I’m keenly interested in the intersections between “the material” and “the digital,” and collaborating with the Letterpress Lab and the Makerspace on workshops, for example, would be a great way to think with the community about those intersections. More generally, I’m excited to explore the ways in which we all are implicated in “the digital”: the overlapping frameworks for digital and information literacy, critical engagement with digital infrastructures via Davidson Domains, and digital humanities endeavors that live in and grow out of the library.

You haven’t been here long yet, but what has been your most memorable or surprising experience at Davidson thus far?

Both memorable and surprising: my new library colleagues composed and performed a song for Holly and me on our first day of work. It was a riff on “Hello, Dolly” and it was incredible.

What are three things you want Davidson’s community to know about you?

While I’m not myself musical, my Spotify history would betray a wide array of musical tastes: from “Karma Chameleon” to Kendrick Lamar, from EDM to EPMD, from Travis Tritt to A Tribe Called Quest. Although I’ve never done karaoke, I know the words to an embarrassing number of 80s and 90s pop, hip-hop, and (yes) country songs. (Oh! You asked for three things I *want* the Davidson community to know about me!)

I thrive when I’m expending creative energy. I’m a maker at heart. Often that’s expressed in my work designing workshops or building programs or just doing digital humanities. However, I also come from a family of (folk) artists and I am trying to earn the title “hobbyist woodworker,” though shop time is sparse these days, not least because…

… my two kids, Whitaker (3) and Avie (1) pretty much occupy all of my time. They’re hilarious and smart and they challenge me every day, and every second I get to spend with them and Catie, my wife, is a treasure.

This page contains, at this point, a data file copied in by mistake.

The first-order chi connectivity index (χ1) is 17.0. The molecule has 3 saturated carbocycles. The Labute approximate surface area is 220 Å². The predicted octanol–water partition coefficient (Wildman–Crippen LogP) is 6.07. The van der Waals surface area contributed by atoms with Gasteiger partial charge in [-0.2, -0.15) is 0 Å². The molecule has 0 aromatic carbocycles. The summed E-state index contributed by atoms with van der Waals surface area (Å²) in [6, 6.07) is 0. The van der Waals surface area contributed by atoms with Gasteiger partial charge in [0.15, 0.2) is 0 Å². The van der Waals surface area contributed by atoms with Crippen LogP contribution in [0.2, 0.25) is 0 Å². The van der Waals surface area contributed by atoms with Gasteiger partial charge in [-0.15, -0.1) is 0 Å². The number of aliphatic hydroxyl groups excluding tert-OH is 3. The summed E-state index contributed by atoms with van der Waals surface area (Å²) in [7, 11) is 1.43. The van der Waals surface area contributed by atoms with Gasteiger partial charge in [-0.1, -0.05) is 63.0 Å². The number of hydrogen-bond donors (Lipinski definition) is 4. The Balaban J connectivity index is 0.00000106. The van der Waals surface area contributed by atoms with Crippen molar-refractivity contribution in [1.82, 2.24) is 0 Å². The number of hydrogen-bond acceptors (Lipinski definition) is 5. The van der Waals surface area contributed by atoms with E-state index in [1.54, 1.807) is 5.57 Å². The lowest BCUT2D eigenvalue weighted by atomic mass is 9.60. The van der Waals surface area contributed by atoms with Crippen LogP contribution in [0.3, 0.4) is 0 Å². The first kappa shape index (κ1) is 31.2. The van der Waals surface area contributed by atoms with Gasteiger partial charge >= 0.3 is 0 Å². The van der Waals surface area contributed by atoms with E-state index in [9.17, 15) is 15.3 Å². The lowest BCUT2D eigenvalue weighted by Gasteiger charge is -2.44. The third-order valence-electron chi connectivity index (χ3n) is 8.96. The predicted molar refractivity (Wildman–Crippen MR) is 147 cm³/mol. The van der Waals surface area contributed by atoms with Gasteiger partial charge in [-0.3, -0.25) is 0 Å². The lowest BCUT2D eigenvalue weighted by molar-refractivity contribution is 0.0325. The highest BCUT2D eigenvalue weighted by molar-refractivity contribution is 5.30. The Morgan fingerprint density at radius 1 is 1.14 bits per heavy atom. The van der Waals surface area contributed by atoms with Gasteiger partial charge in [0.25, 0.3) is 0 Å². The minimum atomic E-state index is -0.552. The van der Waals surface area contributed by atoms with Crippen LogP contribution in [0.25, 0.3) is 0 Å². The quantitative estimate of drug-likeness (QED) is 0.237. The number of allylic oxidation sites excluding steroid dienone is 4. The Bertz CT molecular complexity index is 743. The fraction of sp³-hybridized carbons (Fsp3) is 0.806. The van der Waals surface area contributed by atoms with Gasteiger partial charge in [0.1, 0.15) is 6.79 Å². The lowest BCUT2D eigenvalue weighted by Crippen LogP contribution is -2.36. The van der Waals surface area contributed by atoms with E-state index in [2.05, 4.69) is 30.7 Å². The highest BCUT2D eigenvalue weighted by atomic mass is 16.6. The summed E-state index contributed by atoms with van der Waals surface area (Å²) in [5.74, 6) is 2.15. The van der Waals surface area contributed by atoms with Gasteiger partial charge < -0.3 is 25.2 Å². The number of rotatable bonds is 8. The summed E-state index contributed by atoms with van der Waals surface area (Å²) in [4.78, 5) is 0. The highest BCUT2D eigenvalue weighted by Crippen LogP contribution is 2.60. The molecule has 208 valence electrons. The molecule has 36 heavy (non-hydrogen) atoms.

Avie
Whitaker

Welcome to the E.H. Little Library, Holly!

These are two of Holly White’s four pets. Shown are Buster and Basil.

1. You’re just beginning to get to know the E.H. Little Library –what’s your
background and how has it contributed to your work in the library?


I’m originally from Ohio, where I received a BA in English from Ohio University and
MLIS (Master of Library and Information Science) from Kent State University. I have
spent my career working in small academic libraries at liberal arts institutions; I love
working on smaller campuses where I can build relationships with students and
faculty and get involved in campus life. In addition to providing instruction,
reference, and collection development services in libraries, my duties have also
included being the university webmaster and college Moodle administrator. I enjoy
learning new skills and learning about new systems and software, and each of my
previous positions has allowed me to learn about something new that can help me
support library users, whether that is coding or learning theory or social media
content curation. I enjoy being a generalist and working across the curriculum and
the campus to improve learning, services, or whatever else.


2. What about the position of Instructional Designer interested you?

I chose to work in small liberal arts colleges because I enjoy having the opportunity
to do lots of different things in my job. During the pandemic, I spent a lot of time
supporting faculty who were teaching with Moodle, and I was interested in moving
more fully into the instructional design space. This position is perfect for me; it
allows me to do that without losing my connection to librarianship.

3. Are there any projects you’re particularly passionate about introducing to
Davidson?

I’m excited to start working to support OER on campus. I was thrilled to find a
position that would allow me to help faculty build courses around content that is
free, whether open textbooks or library resources. I’m also really looking forward to
working the Research, Learning, and Outreach team on instruction design

4. You haven’t been here long yet, but what has been your most memorable or
surprising experience at Davidson thus far?

Definitely being serenaded by members of the library at the end of my first day (to
the tune of Hello, Dolly). It was so fun and welcoming and a great way to start my
career at E.H. Little Library.

5. What are three things you want Davidson’s community to know about you?

I’ve lived and worked in higher education in both Ohio and Iowa, and they are two
very different states!

Although I’ve never lived in North Carolina, I had ancestors who did, although most
of them moved to other states by 1800. I’m planning to visit some places to do
some more intensive genealogical work. If you have recommendations, I’d love to
hear them!

I’ve spent most of my weekends so far visiting dog parks or the lake. If you ever
want to set up a doggy play date or take a kayaking trip, feel free to reach out! I
haven’t been stand-up paddleboarding yet, but it’s one of my goals for the summer.

Holly’s camping spot on her last overnight kayaking trip in the Georgian Bay of Lake Huron.